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TELEVISION REVIEW

Framing a gleeful picture of creativity

A PBS series about art avoids the usual traps of sanctimoniousness and forced moral uplift. Celmins and Puryear are among the profiles.

September 09, 2003|Christopher Knight | Times Staff Writer

At the start of "Art: 21 -- Art in the Twenty-First Century," an Emmy-nominated series beginning its second, four-episode season tonight at 9 on PBS outlet KCET, filmmaker John Waters gleefully declares, "I love collecting art, because it makes other people insane."

Waters is blessedly indifferent to the typical demands for moral uplift, spiritual transformation or sanctimonious edification that tend to characterize the prospect of art on TV. Instead, Baltimore's gift to world cinema puckishly implies that perversity and fun are reason enough to pay attention to contemporary art; so what brings you here?

Normally television -- even public television -- should be kept as far away from art as a convicted child molester should from a neighborhood playground. Mass culture thrives on piety, genuine or faked, and piety suffocates art.

Nor can TV usually resist trying to parse the audience first, making all kinds of assumptions about what it does or does not know, like or care about. "Art: 21" works quite well because, near as I can tell from seeing two of the four hourlong shows, it ignores that propensity. The show is mostly concerned with what the artists who are its subject care about.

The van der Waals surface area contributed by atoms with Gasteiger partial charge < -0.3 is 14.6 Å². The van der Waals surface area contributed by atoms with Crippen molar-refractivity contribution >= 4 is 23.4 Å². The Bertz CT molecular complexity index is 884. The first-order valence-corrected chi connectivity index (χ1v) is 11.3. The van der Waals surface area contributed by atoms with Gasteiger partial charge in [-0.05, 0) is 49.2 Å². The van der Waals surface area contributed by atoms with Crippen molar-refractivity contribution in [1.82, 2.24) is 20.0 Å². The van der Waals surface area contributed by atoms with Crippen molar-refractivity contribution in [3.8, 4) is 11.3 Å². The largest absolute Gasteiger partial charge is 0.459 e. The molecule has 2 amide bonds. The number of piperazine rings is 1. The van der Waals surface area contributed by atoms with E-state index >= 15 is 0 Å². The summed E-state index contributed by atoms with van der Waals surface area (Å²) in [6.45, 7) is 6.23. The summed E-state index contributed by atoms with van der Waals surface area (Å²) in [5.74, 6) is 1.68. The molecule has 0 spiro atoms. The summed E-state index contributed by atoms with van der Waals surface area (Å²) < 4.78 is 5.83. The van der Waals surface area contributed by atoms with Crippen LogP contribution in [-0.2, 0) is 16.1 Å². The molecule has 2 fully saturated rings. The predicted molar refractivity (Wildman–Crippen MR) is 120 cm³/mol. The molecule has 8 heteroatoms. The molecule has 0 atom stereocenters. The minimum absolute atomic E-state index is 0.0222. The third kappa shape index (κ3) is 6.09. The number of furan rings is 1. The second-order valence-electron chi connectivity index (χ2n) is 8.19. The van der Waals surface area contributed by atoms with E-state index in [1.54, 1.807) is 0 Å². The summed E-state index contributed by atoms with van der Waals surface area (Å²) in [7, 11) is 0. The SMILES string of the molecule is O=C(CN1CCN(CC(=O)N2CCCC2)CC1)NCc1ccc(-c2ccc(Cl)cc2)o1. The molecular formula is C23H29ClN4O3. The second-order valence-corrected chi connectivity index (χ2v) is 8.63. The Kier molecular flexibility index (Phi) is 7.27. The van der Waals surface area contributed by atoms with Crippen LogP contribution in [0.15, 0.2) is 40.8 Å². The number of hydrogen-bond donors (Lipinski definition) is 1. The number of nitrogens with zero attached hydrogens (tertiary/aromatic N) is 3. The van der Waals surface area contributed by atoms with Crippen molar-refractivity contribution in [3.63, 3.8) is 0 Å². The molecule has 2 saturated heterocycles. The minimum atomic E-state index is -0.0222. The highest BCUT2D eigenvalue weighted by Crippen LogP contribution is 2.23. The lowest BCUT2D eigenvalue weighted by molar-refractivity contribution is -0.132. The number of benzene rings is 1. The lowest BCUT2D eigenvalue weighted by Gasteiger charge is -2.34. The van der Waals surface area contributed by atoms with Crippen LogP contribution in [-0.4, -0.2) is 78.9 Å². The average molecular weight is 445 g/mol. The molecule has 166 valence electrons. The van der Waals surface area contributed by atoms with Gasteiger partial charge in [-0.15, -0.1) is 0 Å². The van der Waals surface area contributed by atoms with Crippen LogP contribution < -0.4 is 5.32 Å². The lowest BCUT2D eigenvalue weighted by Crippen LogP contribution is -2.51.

Producers Susan Sollins and Catherine Tatge and director Charles Atlas let the artists do the talking on their own behalf, both in the studio and at various exhibition venues. Painter Vija Celmins is at her easel using a tiny brush to articulate unreachable stars in the Milky Way. Sculptor Martin Puryear revisits an elaborate folly built from stone in a collector's sprawling yard. Korean-born expatriate Do-Ho Suh is shown fabricating thousands of tiny male and female figures with their arms upraised, to collectively hold up the transparent glass floor on which visitors will nervously walk.

Here, and in segments with Kara Walker, Kiki Smith, Paul Pfeiffer and eight others, a useful, unromantic sentiment recurs. Inspiration is overrated, they suggest. Art is a job, and for artists there is no substitute for just getting down to work.

The show's selection of artists is arbitrary. Unhelpfully, they've been put into groups, four artists per show. Waters introduces the first segment, headlined "Stories," actress Jane Alexander a show about "Loss and Desire," choreographer Merce Cunningham one about "Time" and, comedian Margaret Cho introduces one on "Humor." These themes are reductive. Yes, Celmins' art raises questions about time -- and about the virtue of putting in studio time -- but her work would do just as well in any of the other segments. No worthwhile art is one-dimensional.

Fortunately, the theme is announced almost casually at the start of each episode. By the time the first 15 minutes is over, it's pretty much forgotten. Then you can enjoy watching the artists work and think out loud.

*

'Art: 21 -- Art in the Twenty-First Century'

Where: KCET-TV

When: Today, Parts 1 and 2, 9-11 p.m.; Wednesday, Parts 3 and 4, 9-11 p.m.

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